As I mentioned before, this razor was pretty expensive. We're talking a "return on investment" measured in years. I've always had a huge fascination with the way things were built prior to the 1970's and especially pre-WWII. Somewhere along the line, some ingenious businessman figured out that if you build things to last, you won't get return customers and thus less profits. Somehow, sadly, this grew into the industry standard. They all had to do it or else the market would lean toward the quality item and make the whole thing come crashing down. When it comes time to buy a hard consumer good, I always look for something old or at the very least, an old technology. I scratch my head when I hear a couple of "gadget guys" bragging about their latest purchase, all the while knowing that they're probably going to replace it or get bored with it in just a couple of years (or sooner). I read a book years ago called Zen and the Art of Motorcycle Repair that made quite an impression on me. The main character is a college professor that assigns his students to come up with a definition for "Quality" (try it...it's not as easy as it sounds). He becomes so consumed with this concept that it drives him to insanity and finally leads him to an understanding of what's important in his life. It's an interesting read and really speaks to what we are willing to find acceptable when it comes to our money; or more importantly our lives. So anyway, the straight razor is one of my little refusals to participate in the the philosophy of "Planned Obsolescence".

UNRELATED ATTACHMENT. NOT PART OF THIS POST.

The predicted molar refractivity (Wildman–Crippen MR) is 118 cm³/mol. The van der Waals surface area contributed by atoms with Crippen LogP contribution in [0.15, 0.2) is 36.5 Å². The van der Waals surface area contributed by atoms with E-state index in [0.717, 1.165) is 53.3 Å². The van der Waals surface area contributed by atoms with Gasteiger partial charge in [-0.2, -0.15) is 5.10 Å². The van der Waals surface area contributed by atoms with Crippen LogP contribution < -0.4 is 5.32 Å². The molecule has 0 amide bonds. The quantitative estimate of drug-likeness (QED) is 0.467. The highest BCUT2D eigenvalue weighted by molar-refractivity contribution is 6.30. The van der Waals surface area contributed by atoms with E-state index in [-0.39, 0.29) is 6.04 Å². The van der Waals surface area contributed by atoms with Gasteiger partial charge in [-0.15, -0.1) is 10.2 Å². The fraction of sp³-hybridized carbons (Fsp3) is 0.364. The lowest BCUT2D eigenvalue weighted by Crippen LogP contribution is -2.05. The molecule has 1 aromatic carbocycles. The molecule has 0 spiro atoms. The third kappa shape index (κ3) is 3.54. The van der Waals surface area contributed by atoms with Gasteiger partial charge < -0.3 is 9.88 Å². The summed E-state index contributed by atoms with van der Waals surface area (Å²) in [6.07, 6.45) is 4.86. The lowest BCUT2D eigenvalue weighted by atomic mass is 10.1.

I had a question asking what a railroad station platform cart was. Here's a picture from when I brought it home.
You see them a lot in the background of train stations in old black and white movies. This one was pretty much a basketcase but had awesome cast iron running gear and some of the old oak parts are refinishing beautifully. It'll look really nice under our stationary motor.